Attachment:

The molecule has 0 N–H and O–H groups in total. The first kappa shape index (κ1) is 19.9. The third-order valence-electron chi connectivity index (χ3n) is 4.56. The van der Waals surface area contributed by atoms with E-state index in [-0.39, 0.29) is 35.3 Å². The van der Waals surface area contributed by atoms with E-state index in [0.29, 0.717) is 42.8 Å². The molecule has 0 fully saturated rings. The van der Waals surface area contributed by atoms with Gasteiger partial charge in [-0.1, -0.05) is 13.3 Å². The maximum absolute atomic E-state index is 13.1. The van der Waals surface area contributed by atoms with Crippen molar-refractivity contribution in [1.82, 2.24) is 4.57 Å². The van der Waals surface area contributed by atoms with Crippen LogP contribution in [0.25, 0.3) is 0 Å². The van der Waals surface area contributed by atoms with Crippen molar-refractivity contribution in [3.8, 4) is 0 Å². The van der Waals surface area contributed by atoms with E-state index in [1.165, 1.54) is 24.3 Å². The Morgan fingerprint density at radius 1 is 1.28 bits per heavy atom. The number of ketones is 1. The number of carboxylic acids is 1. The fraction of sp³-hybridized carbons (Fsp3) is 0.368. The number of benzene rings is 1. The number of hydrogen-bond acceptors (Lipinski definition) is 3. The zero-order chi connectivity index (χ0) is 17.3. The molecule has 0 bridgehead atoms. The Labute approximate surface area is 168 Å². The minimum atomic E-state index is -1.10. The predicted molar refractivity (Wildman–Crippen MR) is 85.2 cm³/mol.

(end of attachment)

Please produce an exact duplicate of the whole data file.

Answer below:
The molecule has 0 N–H and O–H groups in total. The first kappa shape index (κ1) is 19.9. The third-order valence-electron chi connectivity index (χ3n) is 4.56. The van der Waals surface area contributed by atoms with E-state index in [-0.39, 0.29) is 35.3 Å². The van der Waals surface area contributed by atoms with E-state index in [0.29, 0.717) is 42.8 Å². The molecule has 0 fully saturated rings. The van der Waals surface area contributed by atoms with Gasteiger partial charge in [-0.1, -0.05) is 13.3 Å². The maximum absolute atomic E-state index is 13.1. The van der Waals surface area contributed by atoms with Crippen molar-refractivity contribution in [1.82, 2.24) is 4.57 Å². The van der Waals surface area contributed by atoms with Crippen LogP contribution in [0.25, 0.3) is 0 Å². The van der Waals surface area contributed by atoms with Crippen molar-refractivity contribution in [3.8, 4) is 0 Å². The van der Waals surface area contributed by atoms with E-state index in [1.165, 1.54) is 24.3 Å². The Morgan fingerprint density at radius 1 is 1.28 bits per heavy atom. The number of ketones is 1. The number of carboxylic acids is 1. The fraction of sp³-hybridized carbons (Fsp3) is 0.368. The number of benzene rings is 1. The number of hydrogen-bond acceptors (Lipinski definition) is 3. The zero-order chi connectivity index (χ0) is 17.3. The molecule has 0 bridgehead atoms. The Labute approximate surface area is 168 Å². The minimum atomic E-state index is -1.10. The predicted molar refractivity (Wildman–Crippen MR) is 85.2 cm³/mol.